The availability of personal protective equipment (PPE) for health and care staff both before and during the Covid-19 pandemic has become one of the most intensely debated issues of the crisis.
Doctors, nurses and care staff in many settings warned that supplies were running low and they were concerned about their safety.
The National Audit Office (NAO) has now published the first official assessment of the supply and distribution of PPE in England by government organisations.
It highlights shortcomings in the system, though the Department of Health and Social Care has said that parts of the report are “misleading”.
The NAO report, on the preparedness of the NHS and social care in England, states that the only stockpile available to meet increased demand for PPE in the early stages of the coronavirus outbreak was the one built up in anticipation of a pandemic flu crisis.
Crucially it did not contain gowns or visors. According to the NAO, the government’s New and Emerging Respiratory Virus Threats Advisory Group (NERVTAG) recommended stockpiling gowns in June 2019.
The Department of Health told the NAO that “procurement of gowns was planned for early 2020”.
The NAO report looks at the assumptions in Whitehall modelling for PPE requirements in a “worst case scenario”.
Between mid March and early May, it says, the amount of face masks and clinical waste bags for use in health settings distributed from central stocks exceeded the modelled requirement but for all other items such as gowns, eye protectors and aprons it was lower.
For social care, the items distributed were all less than the modelled requirement, and with gloves and eye protectors it was below 10%.
‘Worst case estimates’
The NAO adds that feedback from local providers revealed a large majority reporting that the PPE issue was having “a high or significant disruptive impact in their area across health and social care services”.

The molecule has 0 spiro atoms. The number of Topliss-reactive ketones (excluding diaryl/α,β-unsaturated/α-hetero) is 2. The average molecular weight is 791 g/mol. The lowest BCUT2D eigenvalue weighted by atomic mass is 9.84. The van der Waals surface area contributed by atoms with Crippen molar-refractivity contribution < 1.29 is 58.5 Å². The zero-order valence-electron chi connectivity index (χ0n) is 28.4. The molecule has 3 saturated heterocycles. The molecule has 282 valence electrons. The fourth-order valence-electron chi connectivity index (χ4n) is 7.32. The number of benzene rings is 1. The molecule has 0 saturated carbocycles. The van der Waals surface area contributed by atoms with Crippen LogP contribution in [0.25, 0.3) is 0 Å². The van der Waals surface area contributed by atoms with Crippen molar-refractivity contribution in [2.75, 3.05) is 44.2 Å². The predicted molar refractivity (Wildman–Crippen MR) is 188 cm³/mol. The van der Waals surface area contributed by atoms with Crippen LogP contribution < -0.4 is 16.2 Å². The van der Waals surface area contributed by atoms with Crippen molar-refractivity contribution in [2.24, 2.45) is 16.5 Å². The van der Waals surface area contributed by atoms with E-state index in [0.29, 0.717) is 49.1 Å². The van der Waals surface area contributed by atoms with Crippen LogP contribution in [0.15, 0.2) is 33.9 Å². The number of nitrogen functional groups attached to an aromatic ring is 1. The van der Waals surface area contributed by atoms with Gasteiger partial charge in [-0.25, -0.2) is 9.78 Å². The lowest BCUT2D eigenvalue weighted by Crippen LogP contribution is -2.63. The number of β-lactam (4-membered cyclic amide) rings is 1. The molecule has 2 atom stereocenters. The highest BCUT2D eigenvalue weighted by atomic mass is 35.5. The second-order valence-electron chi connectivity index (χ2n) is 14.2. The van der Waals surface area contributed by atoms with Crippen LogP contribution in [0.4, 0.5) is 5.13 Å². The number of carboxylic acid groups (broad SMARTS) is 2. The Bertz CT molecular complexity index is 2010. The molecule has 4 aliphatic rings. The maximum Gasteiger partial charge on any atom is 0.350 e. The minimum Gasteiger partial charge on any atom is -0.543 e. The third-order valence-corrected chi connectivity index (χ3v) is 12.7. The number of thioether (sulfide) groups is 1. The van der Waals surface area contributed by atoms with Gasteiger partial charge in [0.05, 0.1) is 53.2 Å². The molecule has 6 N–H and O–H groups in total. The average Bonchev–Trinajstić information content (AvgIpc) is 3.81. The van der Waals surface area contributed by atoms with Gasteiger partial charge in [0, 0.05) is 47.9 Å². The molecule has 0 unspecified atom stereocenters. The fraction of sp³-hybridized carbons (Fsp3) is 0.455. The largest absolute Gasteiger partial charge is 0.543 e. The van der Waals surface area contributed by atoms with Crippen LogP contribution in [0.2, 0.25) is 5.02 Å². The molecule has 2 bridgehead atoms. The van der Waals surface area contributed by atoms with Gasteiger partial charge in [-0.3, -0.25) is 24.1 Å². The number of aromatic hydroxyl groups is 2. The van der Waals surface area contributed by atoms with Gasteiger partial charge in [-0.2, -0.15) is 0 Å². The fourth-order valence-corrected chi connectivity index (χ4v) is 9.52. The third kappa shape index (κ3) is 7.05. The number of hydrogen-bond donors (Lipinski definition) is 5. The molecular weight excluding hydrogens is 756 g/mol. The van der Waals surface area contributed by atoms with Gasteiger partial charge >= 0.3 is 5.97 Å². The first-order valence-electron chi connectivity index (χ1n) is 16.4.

The Department of Health’s argument to the NAO was that NHS and social care organisations could purchase their own PPE to top up what was sent out from central stocks.
A spokesperson said: “We have delivered over 1.7 billion pieces of PPE and we continue to ensure supplies reach the frontline.
“The modelled PPE requirements presented in this report are theoretical worst case estimates – it is misleading to compare them to figures on centrally procured PPE which do not account for equipment supplied through other routes or existing local stocks.”
The report paints a picture of confusion over the extent to which local NHS and care organisations were responsible for securing their own supplies of PPE at a time of global shortages in an unprecedented pandemic.
Central government opened up a dedicated central supply route in early April but for a while officials struggled to secure adequate stocks.
On May 1, the Department of Health wrote to NHS trusts saying PPE was being centrally managed and that hospitals should only do their own sourcing from new local suppliers.
By the middle of that month, says the NAO, central supplies of PPE were meeting demand from the health and care sectors.
Public Accounts Committee chair Meg Hiller said the government had “squandered the last opportunity to add to the central PPE stockpile, even after the NHS had gone to the highest level of alert.”
She added: “Care homes were at the back of the queue for both PPE and testing so only got a small fraction of what they needed from central government. Residents and staff were an afterthought yet again: out of sight and out of mind, with devastating consequences.”
The PPE debate wont go away.
The BBC’s recent Panorama investigation highlighted some of the issues considered in the NAO report.
It may take a while for the full story to emerge including an assessment of how the UK authorities handled PPE procurement at a time when every leading healthcare system was struggling to acquire supplies. The NAO report is certainly an interesting early contribution to that debate.